Positive safety culture is more than physical security. It’s also about mental well-being and feeling safe in the workplace.
An employee-led safety culture will consult staff on how to make them feel safer. By raising the standards of how we define safety to go beyond physical security and include employees' mental and emotional wellbeing, employees are more likely to become engaged with safety processes and other aspects of their work.
As a result, organisations can avoid the hidden cost of disengagement. Numerous studies have shown employee disengagement is a prevalent issue that hurts an organisation's bottom line:
In October 1987, Paul O’Neill, the newly appointed CEO of Alcoa, stood in front of a room full of investors in a Manhattan ballroom and said, “I’m here to talk about worker safety.”
The audience was baffled. Instead of talking about profit, taxes, or new markets, O’Neill outlined a vision of becoming the safest company in America.
Before the meeting was over, investors were running for a phone and ordering clients to sell their stock. They predicted this would be the end of Alcoa, but they were wrong.
Under O’Neill’s leadership, the annual net income increased five times, and its market capitalisation rose by $27 billion.
By identifying safety as a critical lever, O’Neill nurtured a culture of excellence that affected every aspect of working life. More importantly, O’Neill took on a unique, never-before-seen approach to employee safety:
As the feedback loop strengthened, staff productivity and happiness rose, resulting in higher profits for Alcoa.
In short, O’Neill was a trailblazing pioneer of the employee-led safety culture and proved that focussing on safety creates results.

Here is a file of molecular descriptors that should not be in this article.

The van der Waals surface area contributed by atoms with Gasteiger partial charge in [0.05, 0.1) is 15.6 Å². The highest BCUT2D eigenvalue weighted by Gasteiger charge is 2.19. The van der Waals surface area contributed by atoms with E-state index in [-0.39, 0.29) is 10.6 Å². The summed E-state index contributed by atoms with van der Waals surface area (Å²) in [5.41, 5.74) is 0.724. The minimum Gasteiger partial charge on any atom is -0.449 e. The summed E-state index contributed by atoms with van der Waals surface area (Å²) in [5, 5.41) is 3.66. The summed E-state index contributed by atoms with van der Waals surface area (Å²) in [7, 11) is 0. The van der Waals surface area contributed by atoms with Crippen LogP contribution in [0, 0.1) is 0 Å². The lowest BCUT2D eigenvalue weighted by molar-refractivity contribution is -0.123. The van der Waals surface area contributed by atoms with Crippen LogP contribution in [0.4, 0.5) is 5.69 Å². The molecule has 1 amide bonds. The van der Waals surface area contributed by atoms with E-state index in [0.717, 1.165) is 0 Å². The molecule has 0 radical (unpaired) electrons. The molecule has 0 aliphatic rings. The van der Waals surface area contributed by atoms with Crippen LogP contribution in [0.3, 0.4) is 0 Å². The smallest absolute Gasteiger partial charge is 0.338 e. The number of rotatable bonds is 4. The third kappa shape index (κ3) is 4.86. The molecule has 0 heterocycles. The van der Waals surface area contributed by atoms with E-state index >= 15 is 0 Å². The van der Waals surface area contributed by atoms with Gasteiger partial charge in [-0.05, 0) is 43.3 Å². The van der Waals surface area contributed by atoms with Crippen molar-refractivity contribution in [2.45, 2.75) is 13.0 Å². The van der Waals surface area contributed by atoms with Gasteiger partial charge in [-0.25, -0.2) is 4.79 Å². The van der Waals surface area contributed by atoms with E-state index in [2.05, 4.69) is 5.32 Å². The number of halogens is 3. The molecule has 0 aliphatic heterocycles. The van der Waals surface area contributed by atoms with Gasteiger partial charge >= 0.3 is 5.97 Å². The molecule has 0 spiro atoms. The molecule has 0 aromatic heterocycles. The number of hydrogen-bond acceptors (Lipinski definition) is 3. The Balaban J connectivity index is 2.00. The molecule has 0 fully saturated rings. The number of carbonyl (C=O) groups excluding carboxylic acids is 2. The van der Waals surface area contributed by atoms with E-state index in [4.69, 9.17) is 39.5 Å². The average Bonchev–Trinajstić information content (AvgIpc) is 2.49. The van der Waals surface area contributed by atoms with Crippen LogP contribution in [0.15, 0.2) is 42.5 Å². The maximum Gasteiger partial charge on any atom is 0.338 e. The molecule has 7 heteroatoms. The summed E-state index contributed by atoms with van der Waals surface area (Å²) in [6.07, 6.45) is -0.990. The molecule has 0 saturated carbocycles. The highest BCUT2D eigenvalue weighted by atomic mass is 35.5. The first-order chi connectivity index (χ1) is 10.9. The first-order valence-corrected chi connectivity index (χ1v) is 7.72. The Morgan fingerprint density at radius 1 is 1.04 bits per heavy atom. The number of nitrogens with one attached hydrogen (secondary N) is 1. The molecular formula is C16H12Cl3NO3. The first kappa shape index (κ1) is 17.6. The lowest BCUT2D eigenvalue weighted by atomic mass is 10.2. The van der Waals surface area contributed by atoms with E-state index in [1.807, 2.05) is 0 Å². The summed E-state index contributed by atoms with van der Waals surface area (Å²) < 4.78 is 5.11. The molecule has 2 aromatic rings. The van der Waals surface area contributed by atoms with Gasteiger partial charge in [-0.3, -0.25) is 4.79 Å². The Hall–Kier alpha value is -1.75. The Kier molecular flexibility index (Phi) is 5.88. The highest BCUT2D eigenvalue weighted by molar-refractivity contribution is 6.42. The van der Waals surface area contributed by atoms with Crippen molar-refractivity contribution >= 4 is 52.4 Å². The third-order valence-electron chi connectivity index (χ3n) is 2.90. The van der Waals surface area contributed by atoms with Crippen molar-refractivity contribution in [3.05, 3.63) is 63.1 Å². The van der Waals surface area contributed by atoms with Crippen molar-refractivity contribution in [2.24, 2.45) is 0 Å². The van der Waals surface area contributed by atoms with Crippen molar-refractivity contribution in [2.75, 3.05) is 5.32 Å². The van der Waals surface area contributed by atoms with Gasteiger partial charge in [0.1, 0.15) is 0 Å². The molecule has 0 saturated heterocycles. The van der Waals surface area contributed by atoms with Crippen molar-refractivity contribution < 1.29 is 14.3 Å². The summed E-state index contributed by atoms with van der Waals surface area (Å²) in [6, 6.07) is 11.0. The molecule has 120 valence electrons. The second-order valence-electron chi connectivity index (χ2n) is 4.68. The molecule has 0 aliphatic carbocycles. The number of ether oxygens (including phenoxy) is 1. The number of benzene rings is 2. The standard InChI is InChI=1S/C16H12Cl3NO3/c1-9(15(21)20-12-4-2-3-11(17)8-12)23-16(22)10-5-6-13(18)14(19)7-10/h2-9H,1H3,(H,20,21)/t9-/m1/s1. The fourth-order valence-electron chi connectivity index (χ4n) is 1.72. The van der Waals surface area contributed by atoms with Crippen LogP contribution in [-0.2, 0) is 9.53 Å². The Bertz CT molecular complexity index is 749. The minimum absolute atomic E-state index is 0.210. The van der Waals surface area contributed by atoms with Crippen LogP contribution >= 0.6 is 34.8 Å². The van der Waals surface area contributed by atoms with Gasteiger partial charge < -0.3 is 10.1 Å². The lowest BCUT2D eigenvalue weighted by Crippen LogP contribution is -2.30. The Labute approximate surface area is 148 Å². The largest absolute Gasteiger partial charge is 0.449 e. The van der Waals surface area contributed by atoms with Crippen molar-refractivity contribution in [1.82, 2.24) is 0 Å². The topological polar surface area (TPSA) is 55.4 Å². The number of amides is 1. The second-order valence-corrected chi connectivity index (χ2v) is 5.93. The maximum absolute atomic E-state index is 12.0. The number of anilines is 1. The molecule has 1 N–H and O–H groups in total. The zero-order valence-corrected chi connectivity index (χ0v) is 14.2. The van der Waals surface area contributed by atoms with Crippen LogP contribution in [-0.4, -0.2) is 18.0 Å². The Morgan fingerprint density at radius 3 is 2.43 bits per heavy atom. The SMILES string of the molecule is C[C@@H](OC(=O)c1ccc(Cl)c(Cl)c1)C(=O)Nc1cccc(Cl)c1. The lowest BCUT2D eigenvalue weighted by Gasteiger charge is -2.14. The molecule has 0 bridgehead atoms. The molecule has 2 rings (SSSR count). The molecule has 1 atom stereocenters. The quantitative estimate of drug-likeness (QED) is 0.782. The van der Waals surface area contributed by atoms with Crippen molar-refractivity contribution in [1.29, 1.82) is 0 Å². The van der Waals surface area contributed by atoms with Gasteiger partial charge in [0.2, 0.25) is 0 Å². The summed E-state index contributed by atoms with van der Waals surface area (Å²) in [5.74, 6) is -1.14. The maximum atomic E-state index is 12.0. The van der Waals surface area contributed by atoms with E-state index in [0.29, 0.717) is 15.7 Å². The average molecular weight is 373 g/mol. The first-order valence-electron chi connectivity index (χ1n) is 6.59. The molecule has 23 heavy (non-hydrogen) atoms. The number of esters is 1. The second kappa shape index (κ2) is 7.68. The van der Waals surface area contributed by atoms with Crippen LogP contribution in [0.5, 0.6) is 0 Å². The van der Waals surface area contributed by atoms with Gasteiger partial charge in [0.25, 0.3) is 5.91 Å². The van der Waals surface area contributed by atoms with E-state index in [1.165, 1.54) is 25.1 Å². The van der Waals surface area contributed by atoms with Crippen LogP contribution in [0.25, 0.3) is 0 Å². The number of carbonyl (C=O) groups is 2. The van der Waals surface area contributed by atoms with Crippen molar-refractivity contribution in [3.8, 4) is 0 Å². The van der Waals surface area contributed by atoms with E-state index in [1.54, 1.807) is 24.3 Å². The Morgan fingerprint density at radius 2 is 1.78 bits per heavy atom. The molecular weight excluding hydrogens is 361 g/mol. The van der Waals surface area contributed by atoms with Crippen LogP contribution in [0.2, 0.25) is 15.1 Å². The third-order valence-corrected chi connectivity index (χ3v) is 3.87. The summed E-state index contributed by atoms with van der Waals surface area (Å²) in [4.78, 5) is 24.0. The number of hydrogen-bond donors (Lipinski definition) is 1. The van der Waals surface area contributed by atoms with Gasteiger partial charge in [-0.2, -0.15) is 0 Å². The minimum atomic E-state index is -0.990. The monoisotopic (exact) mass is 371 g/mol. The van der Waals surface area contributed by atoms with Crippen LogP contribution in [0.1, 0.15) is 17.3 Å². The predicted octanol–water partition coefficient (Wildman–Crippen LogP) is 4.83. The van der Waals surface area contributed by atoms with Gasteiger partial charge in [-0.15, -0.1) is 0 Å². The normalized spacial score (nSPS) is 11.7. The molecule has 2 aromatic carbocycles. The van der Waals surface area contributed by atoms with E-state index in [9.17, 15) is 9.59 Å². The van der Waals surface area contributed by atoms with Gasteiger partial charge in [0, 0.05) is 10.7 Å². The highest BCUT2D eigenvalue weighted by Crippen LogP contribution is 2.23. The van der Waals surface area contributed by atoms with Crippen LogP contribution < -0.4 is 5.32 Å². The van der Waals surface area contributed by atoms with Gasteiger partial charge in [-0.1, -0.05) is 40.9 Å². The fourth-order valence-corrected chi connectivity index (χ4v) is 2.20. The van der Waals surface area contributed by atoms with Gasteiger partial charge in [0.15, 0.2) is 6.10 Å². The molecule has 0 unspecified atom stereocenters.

When asked how he knew that his unique approach would be successful when almost every investor thought it was doomed to fail, Paul O’Neill said:
“I went to basics. Everyone deserves to leave work as safely as they arrive, right? You shouldn’t be scared that feeding your family will kill you.”
Whether he knew it or not, O’Neill had leveraged the social exchange theory that suggests every human interaction is based on an exchange.
The idea of employee engagement sits within this same theory.
If a company looks after their team by creating an environment that encourages best practices, employees will repay that investment by working harder and going the extra mile.
There is numerous pieces of evidence to back this theory. One of them is a study done with over 6,000 truck drivers, where researchers found:
Considering that the average turnover cost is just over £30,000 per staff member, it's obvious that retaining staff saves you time and money.
People are more likely to stay with a company when people feel valued. One of the simplest and most cost-effective ways to do that is to ensure that they feel safe at work.
The benefits of an employee-led safety culture are clear, but how do we implement it?
It begins by doing what Alcoa did: changing the narrative and moving away from a top-down, management-led safety approach.
There must be systems and processes in place that creates a feedback loop between frontline employees and higher management, which allows employees to take ownership of safety and feedback ideas to improve safety continuously.
Here are a few practical suggestions on how to implement an employee-led safety culture.
To sum up, an employee-led safety culture can positively impact every aspect of working life. Safety is not siloed; it is more than red tape.
The power of an employee-led safety culture is to create staff engagement that improves safety standards, increases health and wellbeing in the office, and creates a positive ripple effect on other areas of the business.
If you’re looking to improve the safety culture in your organisation, talk to us to learn more about how our solutions can help improve workplace safety and productivity in your organisation.